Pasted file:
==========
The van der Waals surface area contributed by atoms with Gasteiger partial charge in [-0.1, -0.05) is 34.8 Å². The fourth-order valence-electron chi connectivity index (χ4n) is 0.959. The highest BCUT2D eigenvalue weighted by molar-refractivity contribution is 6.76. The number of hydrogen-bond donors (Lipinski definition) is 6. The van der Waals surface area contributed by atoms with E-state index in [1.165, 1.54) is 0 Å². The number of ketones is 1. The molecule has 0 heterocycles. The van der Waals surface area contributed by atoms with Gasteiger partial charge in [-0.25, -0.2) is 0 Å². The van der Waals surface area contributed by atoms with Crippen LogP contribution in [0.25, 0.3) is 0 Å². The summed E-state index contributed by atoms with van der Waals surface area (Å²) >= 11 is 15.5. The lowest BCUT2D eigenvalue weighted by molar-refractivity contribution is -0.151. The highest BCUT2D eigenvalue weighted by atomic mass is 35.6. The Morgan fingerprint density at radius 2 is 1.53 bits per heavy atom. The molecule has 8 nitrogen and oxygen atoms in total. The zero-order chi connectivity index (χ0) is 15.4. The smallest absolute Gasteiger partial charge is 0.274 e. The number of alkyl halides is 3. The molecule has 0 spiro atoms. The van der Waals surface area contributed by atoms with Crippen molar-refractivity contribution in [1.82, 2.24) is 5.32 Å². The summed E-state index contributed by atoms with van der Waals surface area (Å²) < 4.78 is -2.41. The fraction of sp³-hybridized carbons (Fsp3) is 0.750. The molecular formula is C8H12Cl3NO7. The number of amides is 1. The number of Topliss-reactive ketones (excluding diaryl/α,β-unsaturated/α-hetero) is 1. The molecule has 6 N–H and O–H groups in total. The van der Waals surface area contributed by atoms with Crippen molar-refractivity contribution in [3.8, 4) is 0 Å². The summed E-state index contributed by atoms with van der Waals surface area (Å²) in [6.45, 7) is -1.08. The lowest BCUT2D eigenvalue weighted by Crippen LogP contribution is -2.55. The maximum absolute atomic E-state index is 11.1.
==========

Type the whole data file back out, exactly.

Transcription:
The van der Waals surface area contributed by atoms with Gasteiger partial charge in [-0.1, -0.05) is 34.8 Å². The fourth-order valence-electron chi connectivity index (χ4n) is 0.959. The highest BCUT2D eigenvalue weighted by molar-refractivity contribution is 6.76. The number of hydrogen-bond donors (Lipinski definition) is 6. The van der Waals surface area contributed by atoms with E-state index in [1.165, 1.54) is 0 Å². The number of ketones is 1. The molecule has 0 heterocycles. The van der Waals surface area contributed by atoms with Gasteiger partial charge in [-0.25, -0.2) is 0 Å². The van der Waals surface area contributed by atoms with Crippen LogP contribution in [0.25, 0.3) is 0 Å². The summed E-state index contributed by atoms with van der Waals surface area (Å²) >= 11 is 15.5. The lowest BCUT2D eigenvalue weighted by molar-refractivity contribution is -0.151. The highest BCUT2D eigenvalue weighted by atomic mass is 35.6. The Morgan fingerprint density at radius 2 is 1.53 bits per heavy atom. The molecule has 8 nitrogen and oxygen atoms in total. The zero-order chi connectivity index (χ0) is 15.4. The smallest absolute Gasteiger partial charge is 0.274 e. The number of alkyl halides is 3. The molecule has 0 spiro atoms. The van der Waals surface area contributed by atoms with Crippen molar-refractivity contribution in [1.82, 2.24) is 5.32 Å². The summed E-state index contributed by atoms with van der Waals surface area (Å²) < 4.78 is -2.41. The fraction of sp³-hybridized carbons (Fsp3) is 0.750. The molecular formula is C8H12Cl3NO7. The number of amides is 1. The number of Topliss-reactive ketones (excluding diaryl/α,β-unsaturated/α-hetero) is 1. The molecule has 6 N–H and O–H groups in total. The van der Waals surface area contributed by atoms with Crippen molar-refractivity contribution in [3.8, 4) is 0 Å². The summed E-state index contributed by atoms with van der Waals surface area (Å²) in [6.45, 7) is -1.08. The lowest BCUT2D eigenvalue weighted by Crippen LogP contribution is -2.55. The maximum absolute atomic E-state index is 11.1.